“My question then is what matters — winning or establishing the base that enables you to make big gains?”

(Emphasis added)

Maybe this is just a personal quirk of mine, but I find it extremely irritating (to say the least) that Mitch Daniels can stand up at a podium and promote his new book, declaring that we are in national “survival-level” mode, and then criticize the GOP presidential candidates for not taking the risk of establishing a policy position on the debt and entitlement spending.

Why?

Because he did not have the spine to run for president himself.   If he doesn’t like the present candidates’ lack of nerve, he should just shut the heck up or throw his hat in the ring.   Oh, wait.  I forgot.  His wife didn’t want him to run.   Cry me a river, fella.  Don’t go talking about national “survival-level” and then say you can’t run for president because your wife is not on board.   Maybe this is a telling sign of what passes for “leadership” in America today.  Or, rather, the absence of it.   If you truly believe that the times are perilous and our future is at stake (and, in the case of Daniels, you have the long record of experience, political connections and positioning to make a serious run at the presidency— especially when clowns like Ron Paul are running!) then either step up to the plate or shut the fat up.

To some extent, this same criticism can be leveled at Rep. Paul Ryan and Senator Marco Rubio, both of whom I admire very much.   When they rightly and persuasively talk about the grave crises that we face as a nation, I say, “Fine.  Run for president where you can do the most good.”   It disgusts me that these otherwise fine men would decline to run simply because they do not feel that the time is right or some, other political calculation.   These are not normal times.   2012 is not a normal election.   We need every viable candidate on deck, contributing their insights and persuasion to the national debate.   I defy Ryan, Rubio or Daniels to make a convincing case that the nation is better served by their refusal to run than to have them in the race.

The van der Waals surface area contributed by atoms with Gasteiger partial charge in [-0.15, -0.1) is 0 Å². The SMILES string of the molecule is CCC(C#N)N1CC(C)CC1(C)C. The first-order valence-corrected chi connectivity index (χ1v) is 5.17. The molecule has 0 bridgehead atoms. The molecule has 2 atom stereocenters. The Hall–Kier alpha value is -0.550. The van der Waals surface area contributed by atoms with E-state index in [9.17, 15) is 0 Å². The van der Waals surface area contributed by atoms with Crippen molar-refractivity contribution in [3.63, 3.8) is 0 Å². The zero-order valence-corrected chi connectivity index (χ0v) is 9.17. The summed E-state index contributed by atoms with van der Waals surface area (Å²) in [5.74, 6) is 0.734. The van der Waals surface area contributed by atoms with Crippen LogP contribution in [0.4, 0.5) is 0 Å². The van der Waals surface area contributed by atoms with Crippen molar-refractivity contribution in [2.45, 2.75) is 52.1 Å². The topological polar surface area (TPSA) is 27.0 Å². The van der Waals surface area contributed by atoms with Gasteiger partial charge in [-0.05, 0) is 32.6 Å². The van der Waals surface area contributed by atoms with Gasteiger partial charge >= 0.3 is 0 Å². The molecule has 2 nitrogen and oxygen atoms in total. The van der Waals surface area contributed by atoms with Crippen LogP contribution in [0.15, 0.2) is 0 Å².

And I suppose my ire is fueled all the more as I see the GOP field self-destruct.   Perry seems clueless when it comes to illegal immigration.   Romney cannot bring himself to disavow his government-mandated healthcare scheme that inspired at least part of the godawful Obamacare.   Herman Cain is appealing at a certain level but I have yet to hear him articulate anything like a foreign policy perspective that would make anyone take him seriously– deferring to his advisors is not going to cut it.    The rest of the pack are in the single-digits.   At least Newt Gingrich seems intent to enrich the debate.    And at least Rubio, Ryan and Daniels could do that much.

How can it be that the Revolutionary War produced so many amazing leaders?   Washington, Adams, Jefferson, Madison, Hamilton, Franklin and the host of others seemed to spontaneously rise to the occasion that demanded it.   Has America sunk so low that the 2012 Election– an occasion that everyone agrees is a momentous point in U.S. history — can call forth no one better than the current, blighted crop of Republicans and those too timid to run themselves but bold enough to snipe from the gallery?

Not good, my friends.  Not good.

Battle Rages in D.C. Over Debt Ceiling: Time for Usual G.O.P. Surrender

BY Glen Tschirgi
3 years, 4 months ago

If this post in Reuters is to be believed, roughly 46% of Americans are not paying attention to the debt ceiling war raging in D.C.   Given, however, that TCJ readers tend to be well informed and attentive to what is happening in the country and the world at large, I would guess that many of you have been paying attention.   I will confess here and now that I have been following it almost obsessively and things are reaching a fever pitch as the proverbial clock counts down to the fictional “zero hour” of August 2nd, the date where, supposedly, the federal government will run out of money.